Baptism is the sign of new life through Jesus Christ. It unites the one baptized with Christ and with his people. The New Testament scriptures and the liturgy of the Church unfold the meaning of baptism in various images which express the riches of Christ and the gifts of his salvation. These images are sometimes linked with the symbolic uses of water in the Old Testament. Baptism is participation in Christ's death and resurrection (Rom. 6:3-5; Col. 2:12); a washing away of sin (1 Cor. 6:11); a new birth (John 3:5); an enlightenment by Christ (Eph. 5:14); a reclothing in Christ (Gal. 3:27); a renewal by the Spirit (Titus 3:5); the experience of salvation from the flood (1 Peter 3:20-21); an exodus from bondage (1 Cor. 10:1-2) and a liberation into a new humanity in which barriers of division whether of sex or race or social status are transcended (Gal. 3:27-28; 1 Cor. 12:13). The images are many but the reality is one.
Baptism means participating in the life, death and resurrection of Jesus Christ. Jesus went down into the river Jordan and was baptized in solidarity with sinners fulfill all righteousness (Matt. 3:15). This baptism led Jesus along the way of the Suffering Servant, made manifest in his sufferings, death and resurrection (Mark 10:38-40, 45). By baptism, Christians are immersed in the liberating death of Christ where their sins are buried, where the "old Adam" is crucified with Christ, and where the power of sin is broken. Thus those baptized are no longer slaves to sin, but free. Fully identified with the death of Christ, they are buried with him and are raised here and now to a new life in the power of the resurrection of Jesus Christ, confident that they will also ultimately be one with him in a resurrection like his (Rom. 6:3-11; Col. 2:13, 3:1; Eph. 2:5-6).
The baptism which makes Christians partakers of the mystery of Christ's death and resurrection implies confession of sin and conversion of heart. The baptism administered by John was itself a baptism of repentance for the forgiveness of sins (Mark 1:4). The New Testament underlines the ethical implications of baptism by representing it as an ablution which washes the body with pure water, a cleansing of the heart of all sin, and an act of justification (Heb 10:22; 1 Peter 3:21; Acts 22:16; 1 Cor. 6:11). Thus those baptized are pardoned, cleansed and sanctified by Christ, and are given as part of their baptismal experience a new ethical orientation under the guidance of the Holy Spirit.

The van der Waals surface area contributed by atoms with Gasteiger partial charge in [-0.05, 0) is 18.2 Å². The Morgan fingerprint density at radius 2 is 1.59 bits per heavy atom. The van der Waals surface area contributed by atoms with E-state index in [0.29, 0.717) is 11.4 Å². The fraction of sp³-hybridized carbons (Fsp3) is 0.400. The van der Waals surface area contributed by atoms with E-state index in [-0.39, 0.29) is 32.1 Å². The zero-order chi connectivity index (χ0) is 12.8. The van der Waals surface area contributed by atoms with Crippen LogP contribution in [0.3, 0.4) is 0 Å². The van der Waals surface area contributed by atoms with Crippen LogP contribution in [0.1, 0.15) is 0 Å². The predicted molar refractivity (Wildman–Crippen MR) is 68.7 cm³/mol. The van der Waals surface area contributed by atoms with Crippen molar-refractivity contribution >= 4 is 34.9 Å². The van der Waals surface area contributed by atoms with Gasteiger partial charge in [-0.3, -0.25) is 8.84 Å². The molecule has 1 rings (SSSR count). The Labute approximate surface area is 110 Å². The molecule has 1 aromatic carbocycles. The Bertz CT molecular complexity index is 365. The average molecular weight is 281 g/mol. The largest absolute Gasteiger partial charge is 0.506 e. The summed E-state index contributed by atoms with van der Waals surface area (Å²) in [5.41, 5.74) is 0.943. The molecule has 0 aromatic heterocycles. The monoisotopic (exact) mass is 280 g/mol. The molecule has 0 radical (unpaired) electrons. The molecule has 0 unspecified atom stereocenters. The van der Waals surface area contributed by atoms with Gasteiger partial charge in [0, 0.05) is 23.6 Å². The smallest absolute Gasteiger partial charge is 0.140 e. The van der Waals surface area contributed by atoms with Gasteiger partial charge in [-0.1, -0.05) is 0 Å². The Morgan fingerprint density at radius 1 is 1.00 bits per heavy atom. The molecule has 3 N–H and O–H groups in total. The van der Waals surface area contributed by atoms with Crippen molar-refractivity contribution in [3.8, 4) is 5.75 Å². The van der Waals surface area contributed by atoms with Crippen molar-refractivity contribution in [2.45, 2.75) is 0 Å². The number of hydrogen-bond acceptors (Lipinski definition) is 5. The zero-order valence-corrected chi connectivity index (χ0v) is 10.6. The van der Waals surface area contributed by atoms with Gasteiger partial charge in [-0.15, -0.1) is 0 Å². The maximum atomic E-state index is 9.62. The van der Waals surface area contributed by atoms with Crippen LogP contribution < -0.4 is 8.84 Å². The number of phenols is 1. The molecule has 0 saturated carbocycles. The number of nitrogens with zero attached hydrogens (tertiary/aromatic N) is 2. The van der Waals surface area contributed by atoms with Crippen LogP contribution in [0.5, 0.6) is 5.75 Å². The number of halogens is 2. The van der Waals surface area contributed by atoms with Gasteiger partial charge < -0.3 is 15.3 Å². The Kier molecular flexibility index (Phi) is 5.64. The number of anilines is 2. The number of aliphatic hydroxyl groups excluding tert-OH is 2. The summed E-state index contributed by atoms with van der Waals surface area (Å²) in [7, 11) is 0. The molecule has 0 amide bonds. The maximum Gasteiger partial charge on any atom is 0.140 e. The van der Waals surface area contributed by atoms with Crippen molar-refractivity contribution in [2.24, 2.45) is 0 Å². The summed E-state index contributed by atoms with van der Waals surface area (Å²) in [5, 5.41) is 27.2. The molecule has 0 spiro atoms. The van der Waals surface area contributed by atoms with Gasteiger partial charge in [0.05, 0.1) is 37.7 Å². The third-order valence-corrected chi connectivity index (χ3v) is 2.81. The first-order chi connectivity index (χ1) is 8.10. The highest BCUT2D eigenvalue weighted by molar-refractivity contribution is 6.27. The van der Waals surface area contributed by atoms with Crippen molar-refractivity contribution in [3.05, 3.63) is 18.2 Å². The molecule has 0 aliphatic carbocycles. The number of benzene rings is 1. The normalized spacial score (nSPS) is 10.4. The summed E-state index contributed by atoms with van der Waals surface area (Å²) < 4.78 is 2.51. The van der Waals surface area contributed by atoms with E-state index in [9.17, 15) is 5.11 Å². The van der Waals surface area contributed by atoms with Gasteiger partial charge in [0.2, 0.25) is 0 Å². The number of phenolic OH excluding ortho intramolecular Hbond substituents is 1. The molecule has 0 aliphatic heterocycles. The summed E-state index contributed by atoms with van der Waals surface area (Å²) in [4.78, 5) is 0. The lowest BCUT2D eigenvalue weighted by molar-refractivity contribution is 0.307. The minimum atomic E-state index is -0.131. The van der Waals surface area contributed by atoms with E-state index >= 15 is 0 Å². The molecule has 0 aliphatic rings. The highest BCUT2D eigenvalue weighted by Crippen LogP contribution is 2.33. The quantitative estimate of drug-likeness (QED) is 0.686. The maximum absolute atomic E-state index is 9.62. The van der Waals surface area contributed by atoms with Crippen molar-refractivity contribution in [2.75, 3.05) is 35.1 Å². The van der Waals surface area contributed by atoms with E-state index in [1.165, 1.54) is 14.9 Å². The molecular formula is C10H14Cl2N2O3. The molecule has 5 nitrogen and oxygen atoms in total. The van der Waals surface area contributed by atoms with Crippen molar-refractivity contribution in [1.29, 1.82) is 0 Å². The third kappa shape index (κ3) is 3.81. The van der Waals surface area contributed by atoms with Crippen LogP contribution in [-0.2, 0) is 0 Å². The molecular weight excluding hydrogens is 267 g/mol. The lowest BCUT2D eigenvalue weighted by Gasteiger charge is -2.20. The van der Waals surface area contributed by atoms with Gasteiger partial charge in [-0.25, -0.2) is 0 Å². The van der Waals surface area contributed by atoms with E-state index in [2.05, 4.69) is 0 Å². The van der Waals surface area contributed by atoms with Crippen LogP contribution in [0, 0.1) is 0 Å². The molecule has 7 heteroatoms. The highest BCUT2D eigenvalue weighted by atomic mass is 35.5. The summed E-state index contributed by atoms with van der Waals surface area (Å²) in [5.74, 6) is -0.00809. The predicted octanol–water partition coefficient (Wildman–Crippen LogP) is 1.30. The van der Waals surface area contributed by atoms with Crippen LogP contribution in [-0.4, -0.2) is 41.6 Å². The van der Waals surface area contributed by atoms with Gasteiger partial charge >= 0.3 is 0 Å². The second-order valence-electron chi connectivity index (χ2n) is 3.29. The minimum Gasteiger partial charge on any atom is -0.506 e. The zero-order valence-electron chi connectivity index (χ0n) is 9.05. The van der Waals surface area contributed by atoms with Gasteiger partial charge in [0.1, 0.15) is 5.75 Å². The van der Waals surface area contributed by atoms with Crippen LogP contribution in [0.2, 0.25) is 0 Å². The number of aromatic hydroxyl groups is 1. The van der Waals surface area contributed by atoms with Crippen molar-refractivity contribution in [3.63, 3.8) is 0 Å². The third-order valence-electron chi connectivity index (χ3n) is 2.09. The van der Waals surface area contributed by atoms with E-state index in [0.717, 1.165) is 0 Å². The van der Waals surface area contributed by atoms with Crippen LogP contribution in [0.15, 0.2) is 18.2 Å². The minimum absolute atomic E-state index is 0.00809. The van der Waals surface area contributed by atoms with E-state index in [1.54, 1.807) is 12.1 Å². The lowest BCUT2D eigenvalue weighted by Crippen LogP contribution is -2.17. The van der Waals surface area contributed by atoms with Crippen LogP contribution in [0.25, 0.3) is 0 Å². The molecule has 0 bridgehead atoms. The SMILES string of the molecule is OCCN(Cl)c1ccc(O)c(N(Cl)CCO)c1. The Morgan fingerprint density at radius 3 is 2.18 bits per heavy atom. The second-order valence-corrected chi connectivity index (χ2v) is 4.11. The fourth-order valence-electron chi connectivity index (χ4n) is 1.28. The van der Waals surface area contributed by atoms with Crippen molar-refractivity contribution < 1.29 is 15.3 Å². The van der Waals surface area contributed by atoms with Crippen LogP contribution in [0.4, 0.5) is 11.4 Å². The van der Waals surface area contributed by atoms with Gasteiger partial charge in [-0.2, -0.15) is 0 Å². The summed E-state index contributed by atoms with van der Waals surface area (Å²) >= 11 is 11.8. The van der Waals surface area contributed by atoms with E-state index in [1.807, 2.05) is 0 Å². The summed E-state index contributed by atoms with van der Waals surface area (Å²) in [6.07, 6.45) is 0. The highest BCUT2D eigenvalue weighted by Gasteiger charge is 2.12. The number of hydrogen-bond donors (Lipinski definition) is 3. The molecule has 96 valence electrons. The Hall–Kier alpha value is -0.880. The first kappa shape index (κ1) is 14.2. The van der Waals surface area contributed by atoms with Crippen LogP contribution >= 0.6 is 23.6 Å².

The Holy Spirit is at work in the lives of people before, in and after their baptism. It is the same Spirit who revealed Jesus as the Son (Mark 1:10-11) and who empowered and united the disciples at Pentecost (Acts 2). God bestows upon all baptized persons the anointing and the promise of the Holy Spirit, marks them with a seal and implants in their hearts the first installment of their inheritance as sons and daughters of God. The Holy Spirit nurtures the life of faith in their hearts until the final deliverance when they will enter into its full possession, to the praise of the glory of God (II Cor. 1:21-22; Eph. 1:13-14).
Administered in obedience to our Lord, baptism is a sign and seal of our common discipleship. Through baptism, Christians are brought into union with Christ, with each other and with the Church of every time and place. Our common baptism, which unites us to Christ in faith, is thus a basic bond of unity. We are one people and are called to confess and serve one Lord in each place and in all the world. The union with Christ which we share through baptism has important implications for Christian unity. "There is... one baptism, one God and Father of us all... (Eph. 4:4-6). When baptismal unity is realized in one holy, catholic, apostolic Church, a genuine Christian witness can be made to the healing and reconciling love of God. Therefore, our one baptism into Christ constitutes a call to the churches to overcome their divisions and visibly manifest their fellowship.
Baptism initiates the reality of the new life given in the midst of the present world. It gives participation in the community of the Holy Spirit. It is a sign of the Kingdom of God and of the life of the world to come. Through the gifts of faith, hope and love, baptism has a dynamic which embraces the whole of life, extends to all nations, and anticipates the day when every tongue will confess that Jesus Christ is Lord to the glory of God the Father.